Examples of bad and dangerous electrical wiring systems
As a leader in fire damage restoration, MCH is often called to homes that have had an electrical fire. We have seen many dangerous electrical wiring systems that have failed and caused damage to the home. To keep you safe, we have pulled together some of the most common dangerous electrical wiring systems that we see.
General Bad Electrical Wiring
This doesn’t take much explaining! If your fuse box or electrical panel looks anything like this, it is time to call an electrician to get it sorted out. This many wires all over the place is a recipe for disaster.
Open Splice Causes Attic Fire
We came into this home after an electrical fire had occurred and knew immediately what happened. An open air splice in the electrical wiring systems caused a good sized fire in the attic of this home.
Wiring Issue in Ceiling
Wiring issues may not be where you can see them. We found this issue during an installation job, luckily we caught it in time!
Electrical Panel Issues
There can be issues in your electrical panel with the electrical wiring systems. Some are very noticeable while others are not
Electrical Wiring Basics
Home wiring is not something to fool around with. It is literally a life and death matter. Faulty wiring can lead to personal injury and electrically caused fires, both of which you want to avoid at all costs. In order to ensure your home wiring is done correctly, there are a few basics that you need to be aware of.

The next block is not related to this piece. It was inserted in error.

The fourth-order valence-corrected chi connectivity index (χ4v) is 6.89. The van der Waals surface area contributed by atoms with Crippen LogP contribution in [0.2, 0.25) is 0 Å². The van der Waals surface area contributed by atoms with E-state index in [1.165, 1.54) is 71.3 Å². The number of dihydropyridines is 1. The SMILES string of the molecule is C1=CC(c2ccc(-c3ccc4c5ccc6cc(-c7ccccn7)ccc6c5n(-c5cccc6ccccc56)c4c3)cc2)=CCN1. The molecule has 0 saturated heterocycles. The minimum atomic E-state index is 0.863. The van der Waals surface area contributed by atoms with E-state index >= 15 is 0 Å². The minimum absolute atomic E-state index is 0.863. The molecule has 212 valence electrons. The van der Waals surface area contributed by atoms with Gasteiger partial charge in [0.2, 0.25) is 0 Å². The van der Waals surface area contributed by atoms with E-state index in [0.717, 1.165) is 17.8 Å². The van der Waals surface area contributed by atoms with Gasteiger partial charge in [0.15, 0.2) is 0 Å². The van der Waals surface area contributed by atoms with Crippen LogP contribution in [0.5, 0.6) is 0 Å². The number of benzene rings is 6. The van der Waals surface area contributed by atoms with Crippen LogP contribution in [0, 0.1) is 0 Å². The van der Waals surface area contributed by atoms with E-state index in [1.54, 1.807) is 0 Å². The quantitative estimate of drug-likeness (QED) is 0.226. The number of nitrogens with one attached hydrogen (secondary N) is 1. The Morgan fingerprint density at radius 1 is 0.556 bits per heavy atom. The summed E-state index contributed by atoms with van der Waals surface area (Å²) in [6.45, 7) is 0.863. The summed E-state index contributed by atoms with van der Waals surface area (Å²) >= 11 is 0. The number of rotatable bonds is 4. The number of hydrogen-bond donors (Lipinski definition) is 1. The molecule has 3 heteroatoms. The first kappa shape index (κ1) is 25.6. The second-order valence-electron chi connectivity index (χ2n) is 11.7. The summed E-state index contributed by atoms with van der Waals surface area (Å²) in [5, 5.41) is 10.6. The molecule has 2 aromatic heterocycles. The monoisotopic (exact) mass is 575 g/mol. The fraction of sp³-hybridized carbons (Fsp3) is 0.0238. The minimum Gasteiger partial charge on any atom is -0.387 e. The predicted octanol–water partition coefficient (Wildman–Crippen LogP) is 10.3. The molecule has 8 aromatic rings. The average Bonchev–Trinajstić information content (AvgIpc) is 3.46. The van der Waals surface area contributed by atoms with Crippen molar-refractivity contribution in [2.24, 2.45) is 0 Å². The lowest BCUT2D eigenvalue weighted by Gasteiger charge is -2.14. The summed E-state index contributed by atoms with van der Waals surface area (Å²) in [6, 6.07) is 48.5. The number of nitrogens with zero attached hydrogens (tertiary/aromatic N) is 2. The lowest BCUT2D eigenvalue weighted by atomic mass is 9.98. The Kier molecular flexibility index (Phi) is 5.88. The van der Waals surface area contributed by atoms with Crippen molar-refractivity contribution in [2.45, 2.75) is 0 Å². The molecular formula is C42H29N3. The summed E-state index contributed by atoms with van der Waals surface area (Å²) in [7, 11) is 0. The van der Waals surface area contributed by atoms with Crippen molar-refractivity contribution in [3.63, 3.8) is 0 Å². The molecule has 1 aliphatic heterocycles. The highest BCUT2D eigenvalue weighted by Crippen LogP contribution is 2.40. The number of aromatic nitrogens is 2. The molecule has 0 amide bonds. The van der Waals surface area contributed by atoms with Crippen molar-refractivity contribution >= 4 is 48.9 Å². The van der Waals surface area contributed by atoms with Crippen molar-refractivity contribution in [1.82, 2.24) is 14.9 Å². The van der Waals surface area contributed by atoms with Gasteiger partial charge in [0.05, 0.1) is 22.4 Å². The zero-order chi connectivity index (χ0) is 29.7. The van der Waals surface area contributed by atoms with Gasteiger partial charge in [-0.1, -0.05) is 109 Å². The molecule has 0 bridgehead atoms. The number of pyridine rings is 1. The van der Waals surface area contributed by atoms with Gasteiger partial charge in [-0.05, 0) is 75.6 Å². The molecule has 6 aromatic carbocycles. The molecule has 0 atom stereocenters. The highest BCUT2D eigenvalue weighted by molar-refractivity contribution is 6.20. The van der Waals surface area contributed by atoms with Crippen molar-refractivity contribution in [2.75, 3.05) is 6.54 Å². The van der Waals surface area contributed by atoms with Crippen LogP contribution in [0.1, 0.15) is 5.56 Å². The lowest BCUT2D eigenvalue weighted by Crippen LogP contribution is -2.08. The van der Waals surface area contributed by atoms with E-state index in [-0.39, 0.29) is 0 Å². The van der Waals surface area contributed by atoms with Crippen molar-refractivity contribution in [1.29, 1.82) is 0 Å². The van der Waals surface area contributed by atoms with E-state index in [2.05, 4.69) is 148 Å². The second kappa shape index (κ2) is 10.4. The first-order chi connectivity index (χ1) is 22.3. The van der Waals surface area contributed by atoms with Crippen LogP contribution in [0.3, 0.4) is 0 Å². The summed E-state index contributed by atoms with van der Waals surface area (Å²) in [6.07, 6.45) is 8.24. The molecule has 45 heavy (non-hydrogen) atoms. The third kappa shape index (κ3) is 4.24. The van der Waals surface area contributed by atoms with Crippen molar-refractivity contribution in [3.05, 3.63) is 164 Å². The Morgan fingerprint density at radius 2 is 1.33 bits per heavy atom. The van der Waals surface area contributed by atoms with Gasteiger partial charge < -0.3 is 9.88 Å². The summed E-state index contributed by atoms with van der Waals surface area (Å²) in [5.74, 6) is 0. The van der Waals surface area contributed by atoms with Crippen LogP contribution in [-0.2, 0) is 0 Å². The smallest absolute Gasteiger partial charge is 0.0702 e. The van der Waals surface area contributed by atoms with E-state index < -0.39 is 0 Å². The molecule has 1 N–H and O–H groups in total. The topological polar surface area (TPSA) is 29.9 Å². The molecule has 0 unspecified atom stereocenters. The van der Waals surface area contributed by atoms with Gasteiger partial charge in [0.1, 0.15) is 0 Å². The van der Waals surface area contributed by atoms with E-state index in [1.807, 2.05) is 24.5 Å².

No Power = No Trouble
The key to safe basic house wiring is always keeping in mind that electricity packs a big, and deadly, punch. Even the most qualified electricians risk their lives if they don’t follow basic safety procedure. The best preventative measure you can take, whether you’re installing basic electrical wiring, or just examining the wiring you do have, is to always make sure the power is turned off from the get go. Whether you’re re-wiring your entire home or just replacing a faulty outlet, be sure to take a trip to the control panel and cut the power to the area you’re working on.
Know Your Electrical Code
With electrical work there is never an excuse not to follow rules and regulations. As mentioned before, electricity can be a dangerous animal if it isn’t treated properly. Your locality’s codes and regulations regarding residential wiring have been put in place for a reason: to protect you, the homeowner. Anytime you are working with basic house wiring, study up on standard procedures so you don’t put your family or yourself in jeopardy. And if you’re undertaking a major home wiring project, get familiar with your local inspector. Don’t view them as a hurdle to overcome, but as a valuable resource you can draw on to get the job done right.
Components of Basic Electrical Wiring
Besides safety considerations and regulations, the other thing you want to familiarize yourself with is the make up of your home wiring.